When I moved from New Orleans to Atlanta in 2018, the plan was to work my government contracting job as an Editorial Assistant a couple of years before pursuing something that would let me put my shiny new public relations master’s degree to use. Though the job wouldn’t necessarily help pay off the loans it took to get to finally earn that degree at the tender age of 40, it would be a great pitstop as I transitioned from education back into the publishing and media realm. I’d stay in Atlanta a couple of years before maybe moving back to New York, where I knew the opportunities would be more plentiful.
While I knew I would eventually like to move on to something with more opportunities to advance, the perks were good though. I could work from home, which would give me time to supplement my income through freelancing, and the insurance was good enough. With just a little time and patience, move on to something more fulfilling and better paying.
But as the saying goes, we make plans and God laughs. My world came crashing down
when I was diagnosed de novo in July 2020, two weeks before my 43 birthday and four months into the lockdown.
As a single woman with no children, I had only relied on insurance for things like annual health exams, optometry visits, and the occasional chiropractor visit for nagging back pain (which I would eventually find out was the breast cancer that had spread to my spine). Without warning, I was thrust into a world of $300 co-pays for each scan because I had yet to meet my deductible. I didn’t even know what my deductible was because I had never had a reason to meet it.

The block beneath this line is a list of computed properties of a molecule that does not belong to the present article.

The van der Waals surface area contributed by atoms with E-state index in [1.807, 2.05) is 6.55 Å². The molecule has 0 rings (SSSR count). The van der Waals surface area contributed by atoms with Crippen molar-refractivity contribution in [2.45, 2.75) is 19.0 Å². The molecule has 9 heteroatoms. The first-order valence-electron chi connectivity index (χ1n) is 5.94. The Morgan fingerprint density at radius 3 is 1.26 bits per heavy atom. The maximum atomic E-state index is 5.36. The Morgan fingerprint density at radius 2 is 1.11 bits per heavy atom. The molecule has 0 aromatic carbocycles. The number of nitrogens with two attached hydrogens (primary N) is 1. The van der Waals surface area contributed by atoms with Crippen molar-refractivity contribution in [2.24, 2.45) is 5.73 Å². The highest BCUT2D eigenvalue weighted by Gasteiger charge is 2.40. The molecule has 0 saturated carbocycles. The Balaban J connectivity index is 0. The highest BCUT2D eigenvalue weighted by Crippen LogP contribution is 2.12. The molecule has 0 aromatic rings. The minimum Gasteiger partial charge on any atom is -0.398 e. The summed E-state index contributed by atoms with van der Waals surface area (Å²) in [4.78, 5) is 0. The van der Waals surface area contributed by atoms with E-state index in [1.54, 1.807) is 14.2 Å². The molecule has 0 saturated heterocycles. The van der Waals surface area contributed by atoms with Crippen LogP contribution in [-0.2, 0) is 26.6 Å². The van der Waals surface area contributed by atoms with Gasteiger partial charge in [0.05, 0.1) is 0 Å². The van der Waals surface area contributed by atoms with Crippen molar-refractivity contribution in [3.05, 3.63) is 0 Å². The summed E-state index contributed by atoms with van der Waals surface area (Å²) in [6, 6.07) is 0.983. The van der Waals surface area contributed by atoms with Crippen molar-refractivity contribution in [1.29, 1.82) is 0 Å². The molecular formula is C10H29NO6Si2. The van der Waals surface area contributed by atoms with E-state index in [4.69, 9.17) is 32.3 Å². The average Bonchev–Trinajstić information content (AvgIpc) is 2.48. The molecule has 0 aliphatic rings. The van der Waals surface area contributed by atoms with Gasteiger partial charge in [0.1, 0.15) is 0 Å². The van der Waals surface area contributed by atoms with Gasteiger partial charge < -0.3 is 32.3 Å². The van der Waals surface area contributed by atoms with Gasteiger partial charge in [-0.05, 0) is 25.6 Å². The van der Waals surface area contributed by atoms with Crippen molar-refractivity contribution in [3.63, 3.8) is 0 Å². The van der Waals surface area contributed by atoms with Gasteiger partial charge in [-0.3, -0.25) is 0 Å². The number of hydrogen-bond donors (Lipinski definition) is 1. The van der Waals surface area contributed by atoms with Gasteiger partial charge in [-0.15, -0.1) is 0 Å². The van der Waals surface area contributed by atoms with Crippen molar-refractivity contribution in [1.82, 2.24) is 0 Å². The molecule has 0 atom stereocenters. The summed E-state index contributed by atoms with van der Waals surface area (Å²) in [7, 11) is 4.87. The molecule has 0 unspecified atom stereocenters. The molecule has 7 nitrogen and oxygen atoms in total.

As the billing statements began rolling in, that insurance that had previously seemed just “good enough” suddenly became the thing I needed most. My monthly oncology visits include a Zometa infusion and Zoladex injection that can run upwards of $7,000 but my co-pay is only $30. The Letrozole and Ibrance that have kept my cancer at bay are provided at no cost with my insurance covering the hefty $13,000 price tag of the latter.
While my diagnosis has not completely altered my day-to-day life, it has completely turned my priorities on their head. Those dreams that felt just within reach a few years ago now take a backseat to ensure that I can afford to stay alive. And though I’d love to make more money and find a more fulfilling job, suppose that comes at the cost of less insurance coverage? How do I walk away from a job that has afforded me the only sense of security I’ve had during this crazy time—insurance?
A 2017 Money article found that many people put off divorces out of fear of healthcare costs, so I know that I’m not the only person who has had to consider the cost of healthcare and insurance against following her heart. The cloud of financial insecurity constantly hovers over me as I know that any medical emergency could potentially knock me off the tightrope of uncertainty that I’ve been walking since my diagnosis.
I can say that one good thing that has come out of being forced to shift my priorities is that it also led to a change in perspective. I realized that it was necessary for my mental health. I didn’t want to spend whatever time I have left being bitter and angry about my circumstances. Instead, I could be grateful that I have “good” insurance and am able to afford it. Now that my body has adjusted to my treatment, I am more comfortable taking on freelance projects and I no longer have to lament losing the opportunity to pursue my passions.
During my most recent scans, the hospital administrator apologized to me when she realized the reason I had no co-pay. “I’m so sorry you’ve met your deductible so quickly,” she said earnestly. Though I could have easily felt sorry for myself at that moment, all I could say was, “Don’t be. Things are working as they should.”
Ivory M. Jones is a New Orleans native who now calls Decatur, Georgia home. She was diagnosed with Stage IV Breast Cancer in July 2020 despite having had a normal mammogram in September 2019. After undergoing radiation to her sternum, spine, and hip, Ivory continues to thrive, with no new growth since beginning treatment. When she’s not busy at one of her numerous doctor appointments, Ivory loves music, traveling, and breaking up fights between her two cats.